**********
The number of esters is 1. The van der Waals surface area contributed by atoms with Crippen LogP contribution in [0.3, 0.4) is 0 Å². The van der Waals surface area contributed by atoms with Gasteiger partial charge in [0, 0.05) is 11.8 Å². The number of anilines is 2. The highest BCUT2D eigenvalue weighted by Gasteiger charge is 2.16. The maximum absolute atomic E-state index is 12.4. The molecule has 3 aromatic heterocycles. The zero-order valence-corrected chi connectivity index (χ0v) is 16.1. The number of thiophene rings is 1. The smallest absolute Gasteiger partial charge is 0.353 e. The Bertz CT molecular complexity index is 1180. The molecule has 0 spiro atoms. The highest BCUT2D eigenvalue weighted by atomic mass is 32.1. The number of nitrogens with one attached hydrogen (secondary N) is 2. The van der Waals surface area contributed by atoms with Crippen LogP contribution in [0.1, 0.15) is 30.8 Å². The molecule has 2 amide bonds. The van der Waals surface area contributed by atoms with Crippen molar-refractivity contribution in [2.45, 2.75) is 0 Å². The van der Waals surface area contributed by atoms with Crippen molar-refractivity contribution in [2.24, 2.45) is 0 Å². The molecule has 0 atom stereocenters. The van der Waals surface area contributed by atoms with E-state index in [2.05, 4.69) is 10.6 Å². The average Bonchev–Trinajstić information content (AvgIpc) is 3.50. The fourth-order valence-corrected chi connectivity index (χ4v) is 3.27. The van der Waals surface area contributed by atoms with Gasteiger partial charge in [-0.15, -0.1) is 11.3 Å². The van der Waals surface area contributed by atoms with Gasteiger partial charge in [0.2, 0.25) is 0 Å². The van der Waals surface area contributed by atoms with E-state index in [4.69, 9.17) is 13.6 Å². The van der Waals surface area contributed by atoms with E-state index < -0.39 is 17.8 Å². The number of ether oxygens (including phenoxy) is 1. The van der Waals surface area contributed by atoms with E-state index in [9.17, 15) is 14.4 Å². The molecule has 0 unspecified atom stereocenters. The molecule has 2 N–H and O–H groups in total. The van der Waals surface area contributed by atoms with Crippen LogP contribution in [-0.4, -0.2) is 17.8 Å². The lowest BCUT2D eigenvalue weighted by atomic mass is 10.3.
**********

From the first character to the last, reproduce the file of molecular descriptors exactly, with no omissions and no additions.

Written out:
The number of esters is 1. The van der Waals surface area contributed by atoms with Crippen LogP contribution in [0.3, 0.4) is 0 Å². The van der Waals surface area contributed by atoms with Gasteiger partial charge in [0, 0.05) is 11.8 Å². The number of anilines is 2. The highest BCUT2D eigenvalue weighted by Gasteiger charge is 2.16. The maximum absolute atomic E-state index is 12.4. The molecule has 3 aromatic heterocycles. The zero-order valence-corrected chi connectivity index (χ0v) is 16.1. The number of thiophene rings is 1. The smallest absolute Gasteiger partial charge is 0.353 e. The Bertz CT molecular complexity index is 1180. The molecule has 0 spiro atoms. The highest BCUT2D eigenvalue weighted by atomic mass is 32.1. The number of nitrogens with one attached hydrogen (secondary N) is 2. The van der Waals surface area contributed by atoms with Crippen LogP contribution in [0.1, 0.15) is 30.8 Å². The molecule has 2 amide bonds. The van der Waals surface area contributed by atoms with Crippen molar-refractivity contribution in [2.45, 2.75) is 0 Å². The van der Waals surface area contributed by atoms with Crippen molar-refractivity contribution in [2.24, 2.45) is 0 Å². The molecule has 0 atom stereocenters. The van der Waals surface area contributed by atoms with E-state index in [2.05, 4.69) is 10.6 Å². The average Bonchev–Trinajstić information content (AvgIpc) is 3.50. The fourth-order valence-corrected chi connectivity index (χ4v) is 3.27. The van der Waals surface area contributed by atoms with Gasteiger partial charge in [-0.15, -0.1) is 11.3 Å². The van der Waals surface area contributed by atoms with Gasteiger partial charge in [0.2, 0.25) is 0 Å². The van der Waals surface area contributed by atoms with E-state index in [4.69, 9.17) is 13.6 Å². The van der Waals surface area contributed by atoms with E-state index < -0.39 is 17.8 Å². The number of ether oxygens (including phenoxy) is 1. The van der Waals surface area contributed by atoms with E-state index in [9.17, 15) is 14.4 Å². The molecule has 0 unspecified atom stereocenters. The molecule has 2 N–H and O–H groups in total. The van der Waals surface area contributed by atoms with Crippen LogP contribution in [-0.4, -0.2) is 17.8 Å². The lowest BCUT2D eigenvalue weighted by atomic mass is 10.3.